Hamlet, on the other hand, sometimes feels too perfect. Since we spent a great deal of the novel with Horatio, who takes forever to figure out that Hamlet is not perfect, this can get grating. I realize that’s there no real way around it, if Horatio is the narrator, but even Adriane’s first few chapters don’t give us an alternate look at Hamlet. It makes you feel all the worse for Horatio towards the end. Also, did we really need to introduce Hamlet while he was, shall we say, “mastering his domain”? It felt both unnecessary and remarkably careless for the time period. (Speaking of sex, it’s dealt with frankly in this novel, albeit touch more explicit than most novels. You have been warned!) Towards the end, we can start to see the possibly mad Hamlet of Hamlet, but this continuity doesn’t link as well as Horatio’s does.

Hermes’ style is perfect for something Shakespearean–it’s lyrical and a little formal, but totally accessible. I was very impressed when it flowed into Hamlet towards the end and everything still worked smoothly. The specter of Hamlet, of course, hang over the entire novel. Lady Adriane occasionally tells the story of what is occurring back at Elsinore while Hamlet and Horatio are in Wittenberg. This is just as compelling as Adriane herself, especially how Hermes makes the story her own. It also keeps the novel from becoming too light. The way she uses Hamlet at the end is fascinating–I was a little ambivalent at first, but it’s really grown on me.

The Shakespeare references fly fast and furious. Horatio composes a handful of his sonnets and apparently writes As You Like It. The best references, however, are the incidental ones. Adriane, in passing, explains why the ghost of Hamlet’s father wears his beaver up, and some of Shakespeare’s most famous lines are referenced, paraphrased, or even used. But my personal favorite isn’t a Shakespeare reference, but a Stoppard reference. Rosencrantz & Guildenstern are Dead is one of my favorite plays. Hermes’ Rosencrantz & Guildenstern are courtiers and spies, instead of the befuddled pair Stoppard made them, but I grinned when Rosencrantz questioned why they were sent for. If you’re worried about the oddity of Shakespeare himself showing up (which I myself was), I will only say one thing–Hermes handles it brilliantly.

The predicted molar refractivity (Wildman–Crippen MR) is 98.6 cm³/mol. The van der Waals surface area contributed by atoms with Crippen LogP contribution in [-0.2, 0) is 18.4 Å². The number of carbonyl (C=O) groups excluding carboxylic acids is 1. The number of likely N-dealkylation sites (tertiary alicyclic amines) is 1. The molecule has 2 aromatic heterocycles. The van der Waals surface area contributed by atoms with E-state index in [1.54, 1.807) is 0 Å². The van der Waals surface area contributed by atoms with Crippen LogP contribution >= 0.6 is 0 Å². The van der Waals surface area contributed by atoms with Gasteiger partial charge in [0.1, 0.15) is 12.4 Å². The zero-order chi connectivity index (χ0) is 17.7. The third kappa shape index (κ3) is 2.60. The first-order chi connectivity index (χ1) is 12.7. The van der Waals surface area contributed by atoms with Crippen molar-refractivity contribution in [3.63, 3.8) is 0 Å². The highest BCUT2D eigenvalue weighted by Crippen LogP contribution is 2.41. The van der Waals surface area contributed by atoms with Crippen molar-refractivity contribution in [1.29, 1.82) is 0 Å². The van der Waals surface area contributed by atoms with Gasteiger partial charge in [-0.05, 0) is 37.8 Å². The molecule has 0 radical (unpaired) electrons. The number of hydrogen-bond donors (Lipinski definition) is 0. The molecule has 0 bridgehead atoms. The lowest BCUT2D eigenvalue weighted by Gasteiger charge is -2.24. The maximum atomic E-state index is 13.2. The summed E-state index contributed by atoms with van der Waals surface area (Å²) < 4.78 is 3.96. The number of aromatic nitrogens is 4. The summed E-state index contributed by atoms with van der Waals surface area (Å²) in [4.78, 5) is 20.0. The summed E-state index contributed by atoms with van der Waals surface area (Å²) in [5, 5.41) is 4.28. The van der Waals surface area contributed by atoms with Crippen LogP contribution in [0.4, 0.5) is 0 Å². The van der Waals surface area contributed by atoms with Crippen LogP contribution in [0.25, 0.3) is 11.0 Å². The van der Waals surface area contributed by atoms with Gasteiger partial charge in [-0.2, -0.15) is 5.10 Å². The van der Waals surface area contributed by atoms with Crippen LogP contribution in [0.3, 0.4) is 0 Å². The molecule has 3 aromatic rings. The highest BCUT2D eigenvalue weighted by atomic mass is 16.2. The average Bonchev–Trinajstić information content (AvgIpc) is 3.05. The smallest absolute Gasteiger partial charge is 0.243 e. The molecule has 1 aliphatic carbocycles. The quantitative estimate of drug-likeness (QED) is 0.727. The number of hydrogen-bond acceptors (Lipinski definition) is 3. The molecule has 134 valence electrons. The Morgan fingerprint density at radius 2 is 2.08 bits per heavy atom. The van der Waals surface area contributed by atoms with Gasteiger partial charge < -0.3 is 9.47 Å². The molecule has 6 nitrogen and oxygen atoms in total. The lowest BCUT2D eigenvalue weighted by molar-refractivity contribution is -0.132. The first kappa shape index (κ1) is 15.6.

Bottom line: While Hamlet is too perfect for too long in the eyes of Horatio, this prequel to Hamlet is filled with clever references, witty wordplay, and the marvelous Lady Adriane, carefully manipulating Horatio and his love for both Hamlet and herself. If this seems remotely up your alley, give The Lunatic, the Lover, and the Poet a try. It won’t disappoint.

The Lunatic, the Lover, and the Poet will be released on January 26–next Tuesday!

I requested this book for publicity purposes from Harper Collins.

7 thoughts on “Review: The Lunatic, the Lover, and the Poet

  1. I have this book on pre-order and am looking forward to it. Especially after reading your review. I’m also giving away a new copy of the book on my blog.

  2. Pingback: Short Stories: Portland Lit Around the Web - Reading Local: Portland

  3. Pingback: The Lunatic, the Lover and the Poet Playfully Reinvents Hamlet «

  4. Pingback: Short Stories: Portland Lit Around the Web | Reading Local